- Skin: Nectarines have smooth skin, while peaches have fuzzy skin.
- Firmness and size: nectarines are usually smaller and firmer than peaches, which tend to be larger and softer.
Cooking with Nectarines
Here are the steps required for preparing nectarines:
- Peeling: The skin of nectarines can be tough and bitter, so peeling it off is often recommended before cooking. You can do this by blanching the fruit in boiling water for about 30 seconds, then plunging it into an ice bath. The skin should easily slip off with a knife or your fingers.
- Removing the pit: Nectarines have a large pit in the center that needs to be removed before cooking. You can do this by cutting the fruit in half and gently twisting the halves in opposite directions. The pit should come out quickly.
The fruit is often used in sweet desserts, such as pies, crumbles, ice cream, and cobblers. You can also use it in savory dishes like salads, chutneys, and salsas.
Here are three examples of dishes that use cooked nectarines:
Nectarine Cobbler: Nectarines are a juicy and sweet addition to the traditional cobbler recipe, creating a delicious contrast between the creaminess of the batter and the sweetness of the nectarines. Who doesn’t love a warm, comforting cobbler on a chilly day?
Grilled Peach, Chicken, and Ricotta Pizza: They say you shouldn’t put pineapple on pizza. But what about nectarines? The sweetness of the peaches and the richness of the cheese perfectly balance the saltiness of the chicken, making for a delicious pizza experience.
Goat Milk Fettuccine with Spicy Corn Fritters + Sweet Nectarine: This recipe is a real winner because it combines many different flavors and textures. The goat milk fettuccine is a unique twist on a classic pasta dish, and the spicy corn fritters add a nice kick of heat and crunch. But the star of the show is the sweet nectarine, which brings a burst of juicy sweet flavor to every bite.
Nectarine Upside-Down Cake: The nectarines in this cake are caramelized to perfection and nestled in a fluffy cake batter. The result is a dessert that’s both comforting and sophisticated.
How to Store Nectarines
Here are some storage techniques for nectarines that will improve their shelf-life:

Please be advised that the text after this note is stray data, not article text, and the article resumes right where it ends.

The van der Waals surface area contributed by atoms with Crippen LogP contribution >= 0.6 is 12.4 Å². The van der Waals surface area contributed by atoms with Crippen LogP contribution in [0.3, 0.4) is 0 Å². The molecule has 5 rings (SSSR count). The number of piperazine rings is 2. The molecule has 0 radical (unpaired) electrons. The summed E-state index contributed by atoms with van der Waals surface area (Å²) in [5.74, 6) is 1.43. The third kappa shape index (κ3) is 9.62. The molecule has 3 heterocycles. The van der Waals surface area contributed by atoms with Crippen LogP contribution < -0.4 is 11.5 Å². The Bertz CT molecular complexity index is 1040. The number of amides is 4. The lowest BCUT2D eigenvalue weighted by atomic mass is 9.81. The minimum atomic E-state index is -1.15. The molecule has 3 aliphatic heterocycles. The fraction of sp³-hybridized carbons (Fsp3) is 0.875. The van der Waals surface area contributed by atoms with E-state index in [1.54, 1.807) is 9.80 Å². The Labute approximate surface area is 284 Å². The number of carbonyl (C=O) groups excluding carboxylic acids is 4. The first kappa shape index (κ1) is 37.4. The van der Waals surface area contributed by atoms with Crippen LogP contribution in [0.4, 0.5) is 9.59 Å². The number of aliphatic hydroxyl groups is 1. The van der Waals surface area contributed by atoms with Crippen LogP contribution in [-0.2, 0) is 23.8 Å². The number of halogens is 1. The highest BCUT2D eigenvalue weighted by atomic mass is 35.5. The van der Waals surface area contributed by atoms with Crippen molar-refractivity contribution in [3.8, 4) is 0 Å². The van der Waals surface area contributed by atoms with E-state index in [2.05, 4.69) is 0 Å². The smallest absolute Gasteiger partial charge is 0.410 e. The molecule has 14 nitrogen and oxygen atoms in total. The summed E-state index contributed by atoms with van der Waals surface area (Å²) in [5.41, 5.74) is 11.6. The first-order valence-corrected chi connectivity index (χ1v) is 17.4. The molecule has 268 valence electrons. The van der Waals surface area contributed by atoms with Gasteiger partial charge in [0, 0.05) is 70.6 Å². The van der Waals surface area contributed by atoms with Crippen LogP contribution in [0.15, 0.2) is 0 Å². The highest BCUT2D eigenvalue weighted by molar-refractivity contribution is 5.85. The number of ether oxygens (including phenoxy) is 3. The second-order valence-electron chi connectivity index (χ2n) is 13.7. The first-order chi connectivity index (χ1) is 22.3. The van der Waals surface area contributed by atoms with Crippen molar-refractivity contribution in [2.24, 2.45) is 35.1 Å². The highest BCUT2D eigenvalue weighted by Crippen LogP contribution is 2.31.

|On the Counter
|Nectarines can be left at room temperature until fully ripe. Once they are ripe, you should eat them within two to three days.
|In the Fridge
|Place the nectarines in a plastic or paper bag and store them in the crisper drawer. They can last up to five days this way.
|Nectarines can also be frozen for later use. First, wash and slice the nectarines. Then, freeze them on a baking sheet for 1-2 hours. Once they are frozen, transfer them to a freezer-safe container or bag. Frozen nectarines can last up to six months.
|Cut the nectarines into slices and remove the pit. Place the slices on a baking sheet and dry them in an oven or dehydrator until they are chewy and dry. You can store them dried in an airtight container for several months – and up to a year.
Nutritional Benefits of Nectarines
Nectarines have some of the same health benefits and nutrients as peaches.
First, nectarines are a good source of vitamin C, which can boost the immune system and help fight infections. Nectarines can aid in weight management by being low in calories and high in fiber, which helps people feel fuller while also aiding digestion.
Consuming nectarines may also improve skin health because they contain vitamin A, copper, magnesium, and niacin. Nectarines can reduce blood pressure by increasing potassium intake.
The polyphenol in nectarines has also been shown to significantly contribute to reducing high blood pressure and blood sugar level, lowering the overall risk of cardiovascular disease and diabetes.
Lastly, some studies suggest that the anthocyanins and antioxidants in nectarines can promote longevity and decrease mortality from some diseases, including cancer and heart disease.
Where to Purchase Nectarines
If you are looking for nectarines, your local grocery store or supermarket is the first place to check. They are often available in the produce section, and you may be able to find them year-round, although the quality and availability may vary depending on the season.
The best time to find them is during the summer when they are in season, usually from May to September, although this may vary depending on the location. Farmers’ markets are an excellent option for finding nectarines when they’re in season.
Specialty stores, such as natural or gourmet food, may also have other varieties of nectarines. They can also carry nectarine jams or syrups.